PAMPLICO, SC (WBTW) – Over half the teacher vacancies in the state are in the Pee Dee and Lowcountry, according to a new report.
“It’s very difficult for us to recruit quality, highly-qualified teachers,” said Neal Vincent, superintendent of Florence School District Two in Pamplico.
Vincent said his experience agrees with a recent report from the Center for Educator Recruitment, Retention, and Advancement (CERRA).
“We’ve been able to retain many teachers,” Vincent said. “But they are nearing retirement, so we want to make sure that we have replacements in the pool.”
Not only that, but the report said areas like the Pee Dee often lose teachers to wealthier districts, leaving districts most in need least equipped to succeed.
“It is difficult to retain because we’re not able to pay salaries comparable to neighboring districts,” Vincent explained.
To help fill those needs, a new program called Teachers Of Tomorrow lets teacher candidates take 300 hours of online classes while they intern for a year in a classroom, the first steps toward a new career.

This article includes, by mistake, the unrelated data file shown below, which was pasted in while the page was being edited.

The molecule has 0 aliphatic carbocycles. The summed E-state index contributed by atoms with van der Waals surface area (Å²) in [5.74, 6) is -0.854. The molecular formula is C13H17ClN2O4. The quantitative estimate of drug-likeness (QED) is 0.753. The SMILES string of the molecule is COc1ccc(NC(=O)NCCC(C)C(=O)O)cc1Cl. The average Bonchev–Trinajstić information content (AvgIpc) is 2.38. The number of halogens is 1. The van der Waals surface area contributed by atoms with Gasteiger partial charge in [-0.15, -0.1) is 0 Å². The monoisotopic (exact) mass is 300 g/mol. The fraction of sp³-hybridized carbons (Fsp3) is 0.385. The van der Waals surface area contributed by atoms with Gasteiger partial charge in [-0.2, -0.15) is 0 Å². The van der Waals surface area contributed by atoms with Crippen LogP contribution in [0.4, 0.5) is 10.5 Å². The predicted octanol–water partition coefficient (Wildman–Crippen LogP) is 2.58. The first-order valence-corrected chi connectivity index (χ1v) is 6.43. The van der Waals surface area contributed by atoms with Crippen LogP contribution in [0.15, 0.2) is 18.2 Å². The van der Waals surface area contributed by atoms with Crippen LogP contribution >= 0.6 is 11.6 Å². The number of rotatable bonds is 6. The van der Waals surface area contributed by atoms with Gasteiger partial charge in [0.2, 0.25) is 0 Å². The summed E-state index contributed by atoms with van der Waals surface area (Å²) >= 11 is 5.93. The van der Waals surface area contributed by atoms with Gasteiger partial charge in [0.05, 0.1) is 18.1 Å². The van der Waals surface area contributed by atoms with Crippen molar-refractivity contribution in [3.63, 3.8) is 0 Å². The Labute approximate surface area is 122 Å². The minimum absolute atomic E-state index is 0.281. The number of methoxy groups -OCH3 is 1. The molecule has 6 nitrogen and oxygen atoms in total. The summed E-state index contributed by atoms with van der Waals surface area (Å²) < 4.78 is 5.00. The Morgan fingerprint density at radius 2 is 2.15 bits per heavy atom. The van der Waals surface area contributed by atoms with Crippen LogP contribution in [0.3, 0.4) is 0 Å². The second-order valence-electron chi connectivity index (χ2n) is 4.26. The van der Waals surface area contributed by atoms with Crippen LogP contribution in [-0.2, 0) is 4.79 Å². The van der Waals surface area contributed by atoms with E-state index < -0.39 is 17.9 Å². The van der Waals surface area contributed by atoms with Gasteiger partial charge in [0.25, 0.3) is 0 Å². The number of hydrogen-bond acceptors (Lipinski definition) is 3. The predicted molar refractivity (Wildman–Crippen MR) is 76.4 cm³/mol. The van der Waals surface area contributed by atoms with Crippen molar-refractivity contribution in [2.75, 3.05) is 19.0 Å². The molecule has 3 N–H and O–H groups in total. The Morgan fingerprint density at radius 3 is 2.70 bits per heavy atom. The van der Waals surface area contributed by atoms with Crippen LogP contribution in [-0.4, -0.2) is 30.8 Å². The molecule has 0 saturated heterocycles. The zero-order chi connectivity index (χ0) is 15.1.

Teacher candidates would then work three years teaching 6th through 12th grade with a provisional license before being eligible for a full teaching certificate.
“We have not heard much about Teachers Of Tomorrow,” said Vincent. “We’ve received some preliminary information. We’re excited for any alternative certification right now, especially for some of the critical needs areas we have.”
Critical needs areas like foreign language and special education led state officials to approve more alternative certification programs like PACE, Teach For America, and six others. These programs accounted for nearly 10% of new teachers in South Carolina last year.
“There’s been times where we’ve found someone one or two years out of school who says, ‘Hey I wanna be a teacher,’ but they financially couldn’t go back through the process of getting credentialed,” said Vincent. “So it gives them an avenue.”
Vincent, himself a graduate of an alternative certification program, says the key to preparing teachers to succeed is setting realistic expectations.
“Making sure that teachers know realistically what the expectations are,” Vincent explained. “It’s a rewarding career. There are many, many more rewards than there are challenges in my opinion.”